“Boats, boats, boats!”
Queen Himiko herself has commanded the construction of the capitol city of the great Japanese kingdom of Yamataï on the fabled archipelago. You are one of several builders tasked with this project. You will be responsible for maintaining supply lines, hiring specialists, and constructing buildings. But proceed carefully- The Queen will only name one of you as the ‘Greatest Builder!’
To begin with, most of your resources, actions, and turn order in Yamataï will be determined by ten fleet tiles, five of which are available at the start of each round. You will select one tile at the beginning of your turn, complete all actions available to you, and end your turn. Beyond simply proving players with resources, these tiles impact gameplay in a very deep and rooted way- but I’ll need to expand on that at a later point.
Throughout the game you will be constructing buildings on islands. You will do this by assigning supply lines (boats) to spaces adjacent to the island you wish to build on. The interesting quirk here is that these supply lines are shared. If a building requires two clay and one wood, it doesn’t matter who put the boats there- it’s just a question of who builds on that island first. Islands will need to be cleared of culture tokens prior to building, which allow you to hire specialists (a fancy theming for asymmetric powers). There are some other interesting scoring opportunities you’ll find throughout the game, but we’ll leave those as surprises.
I’ve often described Yamataï as “a game of three turns: your big turn, your next turn, and this turn.” Still, this isn’t exactly adequate at communicating how important this thinking is to the gameplay as a whole. Generally, you’ll have a goal planned out in advance- the big turn. To that end, you’ll have to determine your next step towards achieving that goal- your next turn. But frequently you’ll find yourself distracted by something a little more pressing. Maybe the fleet tile you were aiming for was taken. Maybe you can devastate an opponent’s strategy by placing a single building. Maybe you’ve just realized that there are better resources available, but you’ll need to figure out how to use them. Point is, whatever comes along, it will usually have to be dealt with immediately- this turn. Every single turn you’ll have two or three things you’ll want to do, and unfortunately you’ll have to pick just one.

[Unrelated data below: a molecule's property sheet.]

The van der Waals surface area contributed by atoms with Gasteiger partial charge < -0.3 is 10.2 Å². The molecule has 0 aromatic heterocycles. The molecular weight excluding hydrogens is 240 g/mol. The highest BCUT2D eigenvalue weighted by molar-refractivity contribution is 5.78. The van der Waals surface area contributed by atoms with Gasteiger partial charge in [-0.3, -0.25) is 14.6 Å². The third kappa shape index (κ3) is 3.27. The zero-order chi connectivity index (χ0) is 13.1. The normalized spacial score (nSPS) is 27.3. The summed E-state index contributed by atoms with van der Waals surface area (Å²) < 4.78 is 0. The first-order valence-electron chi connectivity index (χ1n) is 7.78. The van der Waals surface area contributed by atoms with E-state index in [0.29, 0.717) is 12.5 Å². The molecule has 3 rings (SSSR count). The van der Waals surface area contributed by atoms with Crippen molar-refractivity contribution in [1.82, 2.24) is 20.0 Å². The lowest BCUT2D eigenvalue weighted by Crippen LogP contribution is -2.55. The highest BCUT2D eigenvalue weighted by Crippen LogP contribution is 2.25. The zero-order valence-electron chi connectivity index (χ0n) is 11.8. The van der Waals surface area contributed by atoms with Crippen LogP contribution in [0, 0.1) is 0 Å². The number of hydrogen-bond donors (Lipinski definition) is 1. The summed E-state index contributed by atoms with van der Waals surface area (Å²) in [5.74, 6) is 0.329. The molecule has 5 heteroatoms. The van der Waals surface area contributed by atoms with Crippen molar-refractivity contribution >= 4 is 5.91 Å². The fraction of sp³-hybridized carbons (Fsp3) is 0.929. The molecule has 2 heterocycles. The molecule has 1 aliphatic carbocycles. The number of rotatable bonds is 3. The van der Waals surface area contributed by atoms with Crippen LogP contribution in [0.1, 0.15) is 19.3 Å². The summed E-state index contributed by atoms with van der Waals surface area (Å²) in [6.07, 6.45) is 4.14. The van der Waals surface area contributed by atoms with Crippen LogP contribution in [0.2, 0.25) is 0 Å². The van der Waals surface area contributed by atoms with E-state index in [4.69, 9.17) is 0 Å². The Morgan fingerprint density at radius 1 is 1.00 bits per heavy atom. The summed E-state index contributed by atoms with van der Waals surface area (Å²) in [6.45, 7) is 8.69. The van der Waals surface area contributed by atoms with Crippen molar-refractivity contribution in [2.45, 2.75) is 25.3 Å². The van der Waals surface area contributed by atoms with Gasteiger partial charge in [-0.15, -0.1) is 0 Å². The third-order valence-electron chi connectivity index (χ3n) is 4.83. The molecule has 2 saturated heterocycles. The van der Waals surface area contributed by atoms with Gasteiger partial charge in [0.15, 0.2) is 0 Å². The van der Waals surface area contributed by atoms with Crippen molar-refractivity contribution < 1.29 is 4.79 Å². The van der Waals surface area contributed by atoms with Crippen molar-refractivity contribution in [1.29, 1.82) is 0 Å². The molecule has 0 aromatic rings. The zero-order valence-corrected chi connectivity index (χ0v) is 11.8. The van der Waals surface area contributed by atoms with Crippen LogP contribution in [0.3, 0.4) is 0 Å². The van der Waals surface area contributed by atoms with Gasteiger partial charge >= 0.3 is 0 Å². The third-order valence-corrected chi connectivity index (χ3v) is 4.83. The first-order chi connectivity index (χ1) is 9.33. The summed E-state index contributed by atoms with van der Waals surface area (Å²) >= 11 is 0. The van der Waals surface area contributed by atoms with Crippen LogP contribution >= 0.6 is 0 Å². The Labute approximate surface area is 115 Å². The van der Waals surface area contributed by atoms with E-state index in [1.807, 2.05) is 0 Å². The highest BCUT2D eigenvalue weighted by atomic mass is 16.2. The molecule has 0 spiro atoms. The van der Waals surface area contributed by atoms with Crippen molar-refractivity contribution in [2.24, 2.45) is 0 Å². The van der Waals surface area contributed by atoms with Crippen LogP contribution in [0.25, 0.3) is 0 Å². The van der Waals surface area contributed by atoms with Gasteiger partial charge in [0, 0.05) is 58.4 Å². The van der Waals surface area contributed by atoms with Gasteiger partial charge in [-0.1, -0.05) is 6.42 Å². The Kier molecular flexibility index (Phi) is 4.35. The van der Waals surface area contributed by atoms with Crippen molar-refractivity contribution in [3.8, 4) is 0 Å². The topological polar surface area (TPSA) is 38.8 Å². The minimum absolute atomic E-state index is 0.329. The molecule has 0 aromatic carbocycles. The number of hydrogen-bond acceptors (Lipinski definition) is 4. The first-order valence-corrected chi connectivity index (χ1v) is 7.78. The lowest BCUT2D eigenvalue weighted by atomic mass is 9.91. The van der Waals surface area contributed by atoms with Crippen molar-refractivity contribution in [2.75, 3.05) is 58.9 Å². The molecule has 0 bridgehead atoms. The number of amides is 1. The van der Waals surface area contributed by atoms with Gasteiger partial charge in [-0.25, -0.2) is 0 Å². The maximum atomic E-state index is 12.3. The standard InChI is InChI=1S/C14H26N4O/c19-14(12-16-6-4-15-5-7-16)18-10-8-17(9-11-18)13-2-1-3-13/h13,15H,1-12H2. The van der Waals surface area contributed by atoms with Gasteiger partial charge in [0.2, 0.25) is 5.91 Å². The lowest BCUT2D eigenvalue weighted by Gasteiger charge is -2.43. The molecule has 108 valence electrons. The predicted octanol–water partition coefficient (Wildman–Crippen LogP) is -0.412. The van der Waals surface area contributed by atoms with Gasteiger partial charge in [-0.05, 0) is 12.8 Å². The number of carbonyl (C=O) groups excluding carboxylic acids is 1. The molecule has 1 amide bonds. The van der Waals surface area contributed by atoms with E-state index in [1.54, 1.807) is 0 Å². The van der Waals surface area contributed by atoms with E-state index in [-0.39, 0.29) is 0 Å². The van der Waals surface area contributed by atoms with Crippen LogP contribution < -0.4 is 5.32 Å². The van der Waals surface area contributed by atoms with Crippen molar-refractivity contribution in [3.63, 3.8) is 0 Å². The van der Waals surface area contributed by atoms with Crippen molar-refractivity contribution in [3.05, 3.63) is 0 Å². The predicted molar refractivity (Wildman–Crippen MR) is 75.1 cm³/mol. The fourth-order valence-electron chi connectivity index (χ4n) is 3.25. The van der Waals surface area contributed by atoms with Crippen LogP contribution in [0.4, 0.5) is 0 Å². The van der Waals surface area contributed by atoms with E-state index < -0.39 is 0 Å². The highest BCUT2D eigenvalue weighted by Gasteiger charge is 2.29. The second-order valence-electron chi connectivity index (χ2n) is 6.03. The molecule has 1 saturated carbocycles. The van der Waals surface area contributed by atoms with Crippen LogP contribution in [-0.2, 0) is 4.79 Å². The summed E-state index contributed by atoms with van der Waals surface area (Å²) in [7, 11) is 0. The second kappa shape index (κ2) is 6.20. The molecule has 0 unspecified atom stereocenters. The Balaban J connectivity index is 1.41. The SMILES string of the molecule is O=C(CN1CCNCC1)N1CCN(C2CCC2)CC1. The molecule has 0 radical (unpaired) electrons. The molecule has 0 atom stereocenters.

Look, every board game offers you a narrative of choice. “If I do A this turn, then I can do B next turn, and C the turn after that.” Except when your next turn pops up, B isn’t even an option, you’re left with D, E, and F… What will you do? Choice in Yamataï is less a narrative, and more a spiderweb of decisions radiating out towards the end of the game. The fleet tiles keep this in check, leaving most of your choices confined among five and dwindling options. Even when you’re the first player to select a tile in a round, it’s rare that all five tiles will be immediately useful to you. This is the crunch of Yamataï, this is exactly what makes it so perfectly brilliant. Every decision is pretty simple, if not entirely easy; but the long term implications will provide you with ample motivation to think it through. And I have to give one final shout out to one of the best player aids (masquerading as a player board) ever made. If ever the game starts to feel overwhelming, everything is laid out perfectly in front of you.
As much as I love Yamataï; it’s just not for everyone. Many folks struggle with the way strategy and tactics are interwoven through the game. It can feel difficult to learn, thanks mostly in part due to a half-dozen mechanisms moving at you all at once. Worst of all, Yamataï is incredibly unforgiving, especially at higher player counts, when a few sub-optimal decisions will likely cost you any chance at victory. I’ve seen a lot of people walk away from this title frustrated with the experience. As a result, I’ve become reticent to introduce it to new players. All of this is an absolute shame, because Yamataï is just that good.
To provide some very late context and clarity, Yamataï is my favorite game- it has been since the first time I played it. And despite my admittedly biased approach, I’d still argue that this may be one of the best games ever created- it’s just that compelling. The theme, components, and gameplay show case the literal best of what this hobby has to offer, and the pinnacle of what a board game can be. Yamataï: For Queen Himiko’s Smile is absolutely phenomenal. Hunt this one down.
Two final notes:
(1) Yamataï is out of print; and as a general rule, I won’t review games that aren’t commercially available. That said, it’s still rather easy to find a copy with a little effort, and I’m hoping that Days of Wonder will bring it back.
(2) Yamataï was cooperatively designed by Bruno Cathala, and published by Days of Wonder: two things it shares with another very popular game, Five Tribes: The Djinns of Naqala. Despite some thematic/design missteps (that some might posit were fixed with the 2nd edition or expansions respectively), I still think Five Tribes is a solid title. These two games are frequently and quite erroneously compared to one another- as if they were similar games, which is just not the case. The only parellel between the two (in terms of gameplay) lies in how players develop asymmetry, using the Djinn/Specialist mechanism. My point is this: don’t let your opinions of Five Tribes affect your view of Yamataï, or vice versa. They’re both good games; just for very different reasons.